"One of the recommendations is that there be standardization of information available for all imaging modalities that use ionizing radiation, particularly CT, where the exposure factors would be embedded in the patient information, so you would at least have an idea about what dose the patient has received externally," Amis said in an interview.

Another recommendation asks the ACR to encourage third-party payers to identify patients who have had frequent imaging exams involving ionizing radiation and to alert their physicians about the situation.

"If an insurer has authorized 10 CT exams for Mrs. Jones in the past year, you've got a clear idea that she is getting heavily radiated," Amis said. "If payers had the right mechanism in place, they could call the doctor who is ordering all these tests to ask if they are all needed."

A standardized report system could document the actual range of exposure patients receive for specific procedures. Benchmarks could then be set to establish recommended practices for radiologist performance, Amis said.

Measuring the radiation exposure will be difficult because of variations in the standards for calibrating dosage and differences in equipment performance for measuring exposure.

"We can fairly easily generate the parameters for what generates the beam, but what the effect will be to the patient's liver, pancreas, or spleen is very difficult to estimate," he said.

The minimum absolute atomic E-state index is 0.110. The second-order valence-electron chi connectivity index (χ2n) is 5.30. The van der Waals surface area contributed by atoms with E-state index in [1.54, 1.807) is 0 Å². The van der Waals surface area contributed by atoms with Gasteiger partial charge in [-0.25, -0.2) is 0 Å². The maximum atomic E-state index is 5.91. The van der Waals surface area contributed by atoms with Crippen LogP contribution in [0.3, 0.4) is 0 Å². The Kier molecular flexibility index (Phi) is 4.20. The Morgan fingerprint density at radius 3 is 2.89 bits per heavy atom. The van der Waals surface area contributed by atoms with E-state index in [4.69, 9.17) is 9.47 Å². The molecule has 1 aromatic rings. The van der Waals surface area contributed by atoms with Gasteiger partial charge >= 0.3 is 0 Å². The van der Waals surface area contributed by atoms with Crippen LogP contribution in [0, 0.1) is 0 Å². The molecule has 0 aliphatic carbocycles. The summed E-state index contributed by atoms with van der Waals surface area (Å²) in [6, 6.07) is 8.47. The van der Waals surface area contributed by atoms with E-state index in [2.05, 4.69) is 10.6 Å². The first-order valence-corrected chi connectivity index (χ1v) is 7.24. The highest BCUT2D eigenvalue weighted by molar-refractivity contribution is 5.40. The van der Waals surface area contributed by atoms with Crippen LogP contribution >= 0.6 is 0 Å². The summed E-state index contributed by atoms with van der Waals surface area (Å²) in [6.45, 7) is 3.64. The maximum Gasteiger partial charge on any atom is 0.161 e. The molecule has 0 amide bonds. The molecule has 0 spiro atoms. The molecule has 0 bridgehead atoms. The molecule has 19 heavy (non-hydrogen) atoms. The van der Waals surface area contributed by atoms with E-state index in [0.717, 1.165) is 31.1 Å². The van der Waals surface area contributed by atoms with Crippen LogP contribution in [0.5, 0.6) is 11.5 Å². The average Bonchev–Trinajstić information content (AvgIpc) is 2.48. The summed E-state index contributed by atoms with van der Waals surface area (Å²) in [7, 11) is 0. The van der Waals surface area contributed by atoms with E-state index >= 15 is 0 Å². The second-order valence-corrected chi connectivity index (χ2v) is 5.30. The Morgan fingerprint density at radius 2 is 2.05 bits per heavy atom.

The Medical Imaging & Technology Alliance, the medical imaging division of the National Electrical Manufacturers Association, issued a report Friday documenting its members' efforts to curb radiation exposure. It credits equipment design innovations in the past 20 years for reducing radiation dose 20% to 75% for many imaging procedures.

With limited exceptions, the ACR has been reserved in its public positions concerning radiation exposure. It has always favored physician adherence to the ALARA principle (as low as responsibly achievable), Amis said. The policy relies on physician discretion regarding the appropriateness of medical procedures involving exposure to ionizing radiation on a procedure-to-procedure basis. Previous advisories from the college have emphasized the importance of monitoring radiation exposure for patients subjected to long fluoro-guided interventions.

Selected recommendations of ACR Blue Ribbon Panel on Radiation Dose in Medicine:


  • develop national database for radiation dose indices to address actual range of exposure for x-ray examinations